Bad Cops: Yuba County Drug Agent Busted, Denver Police Stoop To Entrapment| 0
Thoughts from a behavioral sinkhole and other queer tales from the war on drugs.
Fueled by uninhibited hypocrisy and driven by a relentless lust for cash, a California Sheriff’s deputy, who felt he was above the law, was busted after his cross-country expedition with 247 pounds of marijuana. Meanwhile, up in the Mile High City, Denver’s police have been busy turning to social media as a new means of entrapping those too lazy or poor to buy their supplies from one of Denver’s many pot shops.
Yep, it’s just another day in our ass-backwards world. Get use to it folks!
Yuba County Drug Agent Busted: During the early morning hours of December 29, a Yuba County drug task force agent was busted in a marijuana sting operation in Pennsylvania. According to online reports, York County cops took down a group of would-be pot smugglers carrying approximately 247 pounds of chronic California cannabis, as well as $ 11,000 in cash. Per the York County District Attorney, the total value of the stash was worth approximately $ 2 million. No doubt (at least IMO), flush with fresh herb grabbed from raids in Yuba County during October, Christopher Mark Heath, 37, was tired of being an underpaid member of the Yuba County drug task force for the past three years. Thank goodness he decided to take up a career as a failed cross-country drug smuggler. Apparently karma does exist.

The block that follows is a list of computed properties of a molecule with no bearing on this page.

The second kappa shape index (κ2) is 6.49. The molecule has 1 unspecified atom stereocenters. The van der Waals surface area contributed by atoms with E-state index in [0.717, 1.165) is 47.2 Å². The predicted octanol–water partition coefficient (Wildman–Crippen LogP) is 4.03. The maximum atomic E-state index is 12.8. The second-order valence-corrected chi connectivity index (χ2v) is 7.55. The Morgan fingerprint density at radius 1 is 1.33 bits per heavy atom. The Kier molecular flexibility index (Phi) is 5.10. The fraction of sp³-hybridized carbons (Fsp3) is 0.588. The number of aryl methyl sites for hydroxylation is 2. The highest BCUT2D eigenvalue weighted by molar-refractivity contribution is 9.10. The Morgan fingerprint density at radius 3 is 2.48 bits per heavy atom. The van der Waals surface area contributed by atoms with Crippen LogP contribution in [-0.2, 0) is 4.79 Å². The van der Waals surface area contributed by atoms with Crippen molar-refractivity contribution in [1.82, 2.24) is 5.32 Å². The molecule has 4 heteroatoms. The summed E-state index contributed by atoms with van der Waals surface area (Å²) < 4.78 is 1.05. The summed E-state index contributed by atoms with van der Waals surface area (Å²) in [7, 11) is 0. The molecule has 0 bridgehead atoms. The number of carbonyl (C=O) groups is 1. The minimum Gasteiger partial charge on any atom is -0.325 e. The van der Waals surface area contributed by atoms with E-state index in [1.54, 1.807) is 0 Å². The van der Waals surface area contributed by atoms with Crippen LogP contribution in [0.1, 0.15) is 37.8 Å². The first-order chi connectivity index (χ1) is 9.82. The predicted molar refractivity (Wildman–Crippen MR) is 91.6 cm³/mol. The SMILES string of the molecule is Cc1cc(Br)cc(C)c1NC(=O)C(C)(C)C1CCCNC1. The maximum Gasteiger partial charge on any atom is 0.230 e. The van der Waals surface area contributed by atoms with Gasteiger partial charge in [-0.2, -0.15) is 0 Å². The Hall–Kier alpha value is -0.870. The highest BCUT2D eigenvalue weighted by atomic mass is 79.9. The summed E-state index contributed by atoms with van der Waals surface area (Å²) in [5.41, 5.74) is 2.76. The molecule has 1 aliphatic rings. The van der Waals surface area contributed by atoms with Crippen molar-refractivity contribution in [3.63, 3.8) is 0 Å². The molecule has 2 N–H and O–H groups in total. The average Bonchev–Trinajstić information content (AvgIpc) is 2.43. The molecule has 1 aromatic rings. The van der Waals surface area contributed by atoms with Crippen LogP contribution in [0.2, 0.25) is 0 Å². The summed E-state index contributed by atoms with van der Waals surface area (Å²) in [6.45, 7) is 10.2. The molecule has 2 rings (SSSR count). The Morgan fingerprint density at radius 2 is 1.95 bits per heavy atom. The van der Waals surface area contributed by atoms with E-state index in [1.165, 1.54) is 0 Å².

Denver Police Use Social Media for Entrapment: As reported by Denver’s CBS4, police in Denver have been trolling social media sites – think Twitter, Facebook and Instagram – posing as black market cultivators in the hopes of fooling some hapless geeks into purchasing their weed online, rather than shopping at the city’s many licensed pot shops. Per the report, Denver’s police have been setting up deceptive social media accounts with overwhelming zeal – most including some rather convincing back stories meant to help the cops fly under the radar of suspicion. Accounts featuring posts tagged with captions like, “Place your order today, gets shipped out before 8 a.m.,” should be met with dark suspicion.
While low-rent and unappealing, the ugly topics of police corruption and entrapment are critical issues for us as a society. As police depend on the public’s participation in providing important support in busting true criminals, the harmful side effect of police misconduct cannot be overstated.